By Jon Hurdle
EXTON, Pa.—Almost a year after a major natural gas liquids pipeline project was completed through his suburban neighborhood, Connor Young is still speaking out against it, but he doesn’t expect any help from John Fetterman, the Democratic candidate for a Pennsylvania U.S. Senate seat in November’s election.
Young, a registered Democrat, says he will vote for Fetterman but only because he likes the Democrat’s policies on other issues such as abortion and criminal justice reform, and not because he expects Fetterman to take a stand against the natural gas industry.
Half a mile from his house on a leafy street where single-family homes sit on manicured half-acre lots in the town of Exton some 30 miles west of Philadelphia, a grassy right-of-way bordered by yellow markers shows the path of the pipelines, which since December 2018 have been carrying a highly pressurized form of natural gas from southwest Pennsylvania to an export terminal near Philadelphia.
After fighting and losing a battle against building the pipeline since construction began in 2017, Young and other critics fear a leak or rupture in the line could prompt a catastrophic explosion of its highly volatile fuel, prompting mass evacuations or even loss of life in the densely populated neighborhood.
But he’s not anticipating any support from Fetterman, or his Republican opponent, Dr. Mehmet Oz, when one of them gets to the Senate after a closely watched race that could determine the balance of power in the upper chamber. The candidates are seeking to replace Sen. Pat Toomey, a Republican who is retiring.
“I am completely unrepresented in this issue in terms of federal candidacy,” said Young, 27, a nurse. “I’m not really picking an ally here; I’m picking an enemy. I would rather combat a much more reasonable enemy, and I think that’s what we have in John Fetterman.”
Recent polls suggest that Fetterman, currently Pennsylvania’s Lieutenant Governor, is leading Oz, a celebrity surgeon endorsed by former President Donald Trump, although by a dwindling margin.
According to an average of five polls monitored by FiveThirtyEight, a website that analyzes politics, Fetterman led by 8.9 points on Sept. 22, down from a high of 12 points in mid-August.
That suggested a bigger lead than one shown by Real Clear Politics, which showed a Fetterman edge of between 2 and 5 points in five other polls taken between Aug. 22 and Sept. 16.
G. Terry Madonna, senior fellow for political affairs at Millersville University in Pennsylvania, said the tightening polls suggest in part that Oz is beginning to overcome critics’ accusations that he is a “carpetbagger” from New Jersey who never had an address in Pennsylvania before the Senate race, and has no real knowledge of the state that he hopes to represent in Washington.
Fetterman’s shrinking lead may also signal that Oz’s frequent attacks on Fetterman’s health—which Oz says could stop him being an active Senator—are starting to have traction with voters, Madonna said. Since suffering a stroke in May, the Democrat has made few media appearances and declined Oz’s proposal for five debates but has now agreed to one—on Oct. 25.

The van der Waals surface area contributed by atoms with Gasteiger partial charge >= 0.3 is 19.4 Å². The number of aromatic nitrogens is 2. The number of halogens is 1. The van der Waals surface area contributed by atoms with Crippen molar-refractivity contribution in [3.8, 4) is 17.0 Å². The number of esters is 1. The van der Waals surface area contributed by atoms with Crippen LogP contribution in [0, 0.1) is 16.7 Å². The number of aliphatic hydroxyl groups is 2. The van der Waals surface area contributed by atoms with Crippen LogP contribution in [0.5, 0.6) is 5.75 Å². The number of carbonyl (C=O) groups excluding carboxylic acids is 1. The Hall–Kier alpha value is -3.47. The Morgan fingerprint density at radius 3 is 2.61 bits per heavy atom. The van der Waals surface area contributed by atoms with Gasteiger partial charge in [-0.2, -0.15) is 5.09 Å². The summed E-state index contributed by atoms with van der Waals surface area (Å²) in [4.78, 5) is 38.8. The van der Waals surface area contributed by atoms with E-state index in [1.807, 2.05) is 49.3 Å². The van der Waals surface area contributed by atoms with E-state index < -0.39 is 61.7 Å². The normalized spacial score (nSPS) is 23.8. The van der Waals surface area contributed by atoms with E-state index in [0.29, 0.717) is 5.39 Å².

Still, Oz has to overcome polls that show most voters view him unfavorably, and to figure out how to win over swing voters in Pennsylvania’s crucial suburbs where Joe Biden handily won the presidential vote in 2020. In Philadelphia’s four “collar” suburban counties—Chester, Delaware, Montgomery and Bucks—Biden beat Trump by 170,000 votes in 2020, in a sign that a Trump-backed candidate will face strong headwinds there on Nov. 8.
“If you’re a Republican, you can’t win on the vote in small towns in rural Pennsylvania,” Madonna said. “There just aren’t enough votes; you need to win the suburbs.” He said Oz is not talking about his endorsement by the former president, in an apparent recognition that it wouldn’t play well with suburban voters.
Christopher Borick, a professor of politics at Muhlenberg College in Pennsylvania, argued that the Trump endorsement will be an increasing problem for Oz as the election nears, even though it helped him win a closely contested primary, albeit by less than a percentage point.
“Trump’s endorsement carried Oz across the line in the primary, but it’s more a curse than blessing in the general election,” Borick said. “Oz has tried to find some distance from Trump without antagonizing the former president, as he tries to make some headway among the voters that supported down-ballot Republicans in 2020 but wouldn’t vote for Trump.”
Positions on energy
So far, the candidates have focused on abortion, voting rights, crime and Fetterman’s health but each has also taken a position on energy in the state that produces more natural gas than any state except Texas. Fetterman calls on his website for a transition to emissions-free energy sources but not at the cost of jobs, while Oz says gas output should be increased by easing regulations that he said have been imposed by the Biden administration, stifling domestic production at a time of soaring global energy prices.
“Dr. Oz will work to overturn these heavy-handed regulations that are hurting Pennsylvania jobs and our local communities,” his website says. “These attacks have resulted in skyrocketing gas and energy prices and made our current energy options less reliable.”
The Oz campaign did not respond to several requests for comment.
For his part, Fetterman has refused to repeat his call in 2016 for a temporary ban on fracking until state regulations could be tightened to protect water sources. Those rules were later tightened, and the candidate has since supported the fracking industry, disappointing critics in areas like Chester County.
“John does not support a moratorium on fracking,” said Joe Calvello, communications manager for the campaign. “In 2016, he supported a temporary moratorium until there were stronger regulations. Pennsylvania passed them, and since then John has said ‘It’s better than what we had.’”
On his website, Fetterman calls climate change an “existential threat,” and calls for a transition to clean energy as soon as possible, but not at the cost of current jobs in the fossil fuel industry.